Tuesday, January 31, 2012

The Walkaway

(Scott Phillips)
I'm just a few chapters into The Walkaway (2002), Scott Phillips' second novel and both a sequel and a prequel to The Ice Harvest, his first.

It's been a pleasure to read, and if all crime fiction were this good, there would be none of this nonsense about genre fiction and serious fiction and literary fiction, and none of the slumming that leads reviewers to think they're paying a compliment when they call a novel a thinking man's crime book.  Instead, readers, reviewers, and critics would just accept that a novel's action can spring from a heist, and that that novel can still be touching and funny, unsentimental, harsh, and sometimes violent, and have much to say about the changing lives and times of its setting and characters.

Now, back to my reading.

© Peter Rozovsky 2012

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12 Comments:

Blogger Dana King said...

Nop argument here, Scott is the goods. THE ICE HARVEST and RUT are first-rate, though I think COTTONWOOD is his best. I didn't realize THE WALKAWAY was connected to ICE HARVEST. I'll add it to my list.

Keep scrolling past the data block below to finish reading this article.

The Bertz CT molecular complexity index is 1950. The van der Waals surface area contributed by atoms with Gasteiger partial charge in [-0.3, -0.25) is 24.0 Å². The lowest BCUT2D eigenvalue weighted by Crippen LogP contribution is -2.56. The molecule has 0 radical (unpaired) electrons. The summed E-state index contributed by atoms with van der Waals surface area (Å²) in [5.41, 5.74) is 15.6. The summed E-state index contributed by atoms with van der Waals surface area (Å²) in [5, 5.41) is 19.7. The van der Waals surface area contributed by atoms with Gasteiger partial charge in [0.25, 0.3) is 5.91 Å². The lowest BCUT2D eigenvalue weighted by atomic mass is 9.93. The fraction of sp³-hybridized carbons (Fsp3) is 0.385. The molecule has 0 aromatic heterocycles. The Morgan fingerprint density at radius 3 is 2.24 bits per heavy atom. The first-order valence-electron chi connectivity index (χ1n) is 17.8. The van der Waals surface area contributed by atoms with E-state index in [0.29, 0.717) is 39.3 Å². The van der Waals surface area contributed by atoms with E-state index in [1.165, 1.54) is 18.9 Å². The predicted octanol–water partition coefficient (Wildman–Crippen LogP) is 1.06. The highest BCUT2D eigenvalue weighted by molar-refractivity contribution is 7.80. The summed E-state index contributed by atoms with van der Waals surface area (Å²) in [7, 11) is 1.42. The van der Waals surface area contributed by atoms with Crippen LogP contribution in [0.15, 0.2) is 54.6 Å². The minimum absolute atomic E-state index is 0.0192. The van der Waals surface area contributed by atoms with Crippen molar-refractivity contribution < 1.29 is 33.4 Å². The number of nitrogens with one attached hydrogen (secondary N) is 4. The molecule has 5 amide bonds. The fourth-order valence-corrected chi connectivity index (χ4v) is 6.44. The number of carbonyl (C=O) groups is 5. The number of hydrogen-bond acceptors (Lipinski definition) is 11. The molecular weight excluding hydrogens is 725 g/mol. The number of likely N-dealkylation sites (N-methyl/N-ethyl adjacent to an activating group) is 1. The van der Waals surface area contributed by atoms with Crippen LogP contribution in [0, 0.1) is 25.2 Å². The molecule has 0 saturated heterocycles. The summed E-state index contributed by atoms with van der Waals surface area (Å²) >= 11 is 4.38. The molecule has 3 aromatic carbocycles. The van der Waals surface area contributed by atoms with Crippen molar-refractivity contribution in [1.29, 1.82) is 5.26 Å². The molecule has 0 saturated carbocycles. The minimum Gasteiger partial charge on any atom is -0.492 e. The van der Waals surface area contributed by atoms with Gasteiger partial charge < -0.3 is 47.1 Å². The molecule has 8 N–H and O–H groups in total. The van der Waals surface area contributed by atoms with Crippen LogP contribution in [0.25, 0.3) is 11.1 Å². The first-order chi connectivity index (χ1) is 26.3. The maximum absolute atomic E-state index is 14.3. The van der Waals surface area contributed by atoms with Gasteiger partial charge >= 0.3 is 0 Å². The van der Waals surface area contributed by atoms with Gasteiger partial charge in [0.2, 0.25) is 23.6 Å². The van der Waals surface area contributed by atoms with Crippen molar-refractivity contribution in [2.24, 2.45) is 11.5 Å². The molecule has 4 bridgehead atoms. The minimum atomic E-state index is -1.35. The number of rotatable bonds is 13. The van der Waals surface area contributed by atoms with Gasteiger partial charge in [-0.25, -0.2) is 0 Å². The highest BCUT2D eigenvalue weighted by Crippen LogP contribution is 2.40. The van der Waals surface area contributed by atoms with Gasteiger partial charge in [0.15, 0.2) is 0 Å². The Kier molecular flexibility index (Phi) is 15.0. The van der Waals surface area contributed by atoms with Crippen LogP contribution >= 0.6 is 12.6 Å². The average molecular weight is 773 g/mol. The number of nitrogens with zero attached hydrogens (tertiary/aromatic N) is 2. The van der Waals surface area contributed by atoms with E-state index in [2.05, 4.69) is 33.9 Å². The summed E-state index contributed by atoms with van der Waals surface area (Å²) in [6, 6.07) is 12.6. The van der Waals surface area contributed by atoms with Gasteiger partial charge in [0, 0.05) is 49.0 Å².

Thanks.

January 31, 2012  
Blogger Keith Rawson said...

The WALKAWAY is my favorite Phillips novel. Wayne Ogden is the sleaziest character in fiction and I simply love him. If you get the chance check out RUM,SODOMY, AND FALSE EYELASHES and THE ADJUSTMENT for more of Wayne's shenanigans

January 31, 2012  
Blogger Peter Rozovsky said...

Dana, almost everything Scott writes his connected, sometimes across generations. Remember Sidney the bouncer in The Ice Harvest? He owns strip clubs and other businesses in The Walkaway. And the guy who walks away in The Walkaway is Gunther, who wound up with the money at the end of The Ice Harvest. And he's Sidney's stepfather-in-law.

January 31, 2012  
Blogger Peter Rozovsky said...

Keith, I''ve read both those books. But Wayne's scheming, baldfaced sleaziness comes across especially strongly in The Walkaway, I think.

January 31, 2012  
Anonymous solo said...

if all crime fiction were this good, there would be none of this nonsense about genre fiction and serious fiction and literary fiction

Hear, hear. It would be even better if you dropped the modifier 'crime'. If all literary fiction were this good, there would be none of this nonsense about genre fiction, etc, etc.

You raved about The Ice Harvest, so I picked up Cottonwood when I came across it. Unlike The Ice Harvest, it was some kind of fucked-up western. It was OK. I finished it. But the book never really caught fire.

Phillips' refusal to stick with formula is laudable but it's not likely to help his sales. No writer ever got rich by confounding readers' expectations.

His self-promotion skills are weak, as well. His wehsite seems to be as dead as a parrot in a Monty Python sketch. As for his blog, some people have recurrences of cancer that are more frequent than his blog entries.

January 31, 2012  
Blogger Peter Rozovsky said...

Ha! The trouble with Scott Phillips as a writer is that all he does is write.